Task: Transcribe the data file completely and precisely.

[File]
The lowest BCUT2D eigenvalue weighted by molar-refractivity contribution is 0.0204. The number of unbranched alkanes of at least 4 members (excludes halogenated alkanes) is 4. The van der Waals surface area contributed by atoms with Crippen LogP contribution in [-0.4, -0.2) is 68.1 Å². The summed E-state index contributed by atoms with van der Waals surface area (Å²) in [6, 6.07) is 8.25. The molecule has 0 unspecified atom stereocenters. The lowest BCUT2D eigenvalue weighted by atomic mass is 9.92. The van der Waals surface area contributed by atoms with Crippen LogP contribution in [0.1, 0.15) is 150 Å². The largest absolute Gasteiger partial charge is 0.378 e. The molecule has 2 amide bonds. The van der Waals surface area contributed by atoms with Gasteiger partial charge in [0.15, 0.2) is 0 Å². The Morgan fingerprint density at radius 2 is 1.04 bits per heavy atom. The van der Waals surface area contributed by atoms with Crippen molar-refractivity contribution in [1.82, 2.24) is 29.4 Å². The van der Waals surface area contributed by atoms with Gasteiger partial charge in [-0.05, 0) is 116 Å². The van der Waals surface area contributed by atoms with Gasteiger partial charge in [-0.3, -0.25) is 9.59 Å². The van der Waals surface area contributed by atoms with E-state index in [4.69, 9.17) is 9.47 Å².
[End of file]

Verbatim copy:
The lowest BCUT2D eigenvalue weighted by molar-refractivity contribution is 0.0204. The number of unbranched alkanes of at least 4 members (excludes halogenated alkanes) is 4. The van der Waals surface area contributed by atoms with Crippen LogP contribution in [-0.4, -0.2) is 68.1 Å². The summed E-state index contributed by atoms with van der Waals surface area (Å²) in [6, 6.07) is 8.25. The molecule has 0 unspecified atom stereocenters. The lowest BCUT2D eigenvalue weighted by atomic mass is 9.92. The van der Waals surface area contributed by atoms with Crippen LogP contribution in [0.1, 0.15) is 150 Å². The largest absolute Gasteiger partial charge is 0.378 e. The molecule has 2 amide bonds. The van der Waals surface area contributed by atoms with Gasteiger partial charge in [0.15, 0.2) is 0 Å². The Morgan fingerprint density at radius 2 is 1.04 bits per heavy atom. The van der Waals surface area contributed by atoms with Crippen molar-refractivity contribution in [1.82, 2.24) is 29.4 Å². The van der Waals surface area contributed by atoms with Gasteiger partial charge in [-0.05, 0) is 116 Å². The van der Waals surface area contributed by atoms with Gasteiger partial charge in [-0.3, -0.25) is 9.59 Å². The van der Waals surface area contributed by atoms with E-state index in [4.69, 9.17) is 9.47 Å².